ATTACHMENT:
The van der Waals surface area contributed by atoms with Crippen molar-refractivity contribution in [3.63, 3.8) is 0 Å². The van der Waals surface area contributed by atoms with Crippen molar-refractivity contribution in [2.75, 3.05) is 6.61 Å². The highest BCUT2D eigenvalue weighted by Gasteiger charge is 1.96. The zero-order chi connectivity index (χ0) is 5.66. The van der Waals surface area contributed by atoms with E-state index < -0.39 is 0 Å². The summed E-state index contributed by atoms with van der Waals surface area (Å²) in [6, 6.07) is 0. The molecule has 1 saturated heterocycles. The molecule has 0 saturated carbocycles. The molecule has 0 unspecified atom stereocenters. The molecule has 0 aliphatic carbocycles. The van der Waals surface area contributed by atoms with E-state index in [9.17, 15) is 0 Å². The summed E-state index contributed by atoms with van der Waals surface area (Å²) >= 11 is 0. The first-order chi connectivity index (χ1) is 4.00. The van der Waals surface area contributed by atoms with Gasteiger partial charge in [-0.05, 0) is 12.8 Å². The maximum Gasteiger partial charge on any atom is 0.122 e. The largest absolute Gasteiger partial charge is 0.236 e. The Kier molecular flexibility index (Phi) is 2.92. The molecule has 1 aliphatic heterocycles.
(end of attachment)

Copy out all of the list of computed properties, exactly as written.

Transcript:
The van der Waals surface area contributed by atoms with Crippen molar-refractivity contribution in [3.63, 3.8) is 0 Å². The van der Waals surface area contributed by atoms with Crippen molar-refractivity contribution in [2.75, 3.05) is 6.61 Å². The highest BCUT2D eigenvalue weighted by Gasteiger charge is 1.96. The zero-order chi connectivity index (χ0) is 5.66. The van der Waals surface area contributed by atoms with E-state index < -0.39 is 0 Å². The summed E-state index contributed by atoms with van der Waals surface area (Å²) in [6, 6.07) is 0. The molecule has 1 saturated heterocycles. The molecule has 0 saturated carbocycles. The molecule has 0 unspecified atom stereocenters. The molecule has 0 aliphatic carbocycles. The van der Waals surface area contributed by atoms with E-state index in [9.17, 15) is 0 Å². The summed E-state index contributed by atoms with van der Waals surface area (Å²) >= 11 is 0. The first-order chi connectivity index (χ1) is 4.00. The van der Waals surface area contributed by atoms with Gasteiger partial charge in [-0.05, 0) is 12.8 Å². The maximum Gasteiger partial charge on any atom is 0.122 e. The largest absolute Gasteiger partial charge is 0.236 e. The Kier molecular flexibility index (Phi) is 2.92. The molecule has 1 aliphatic heterocycles.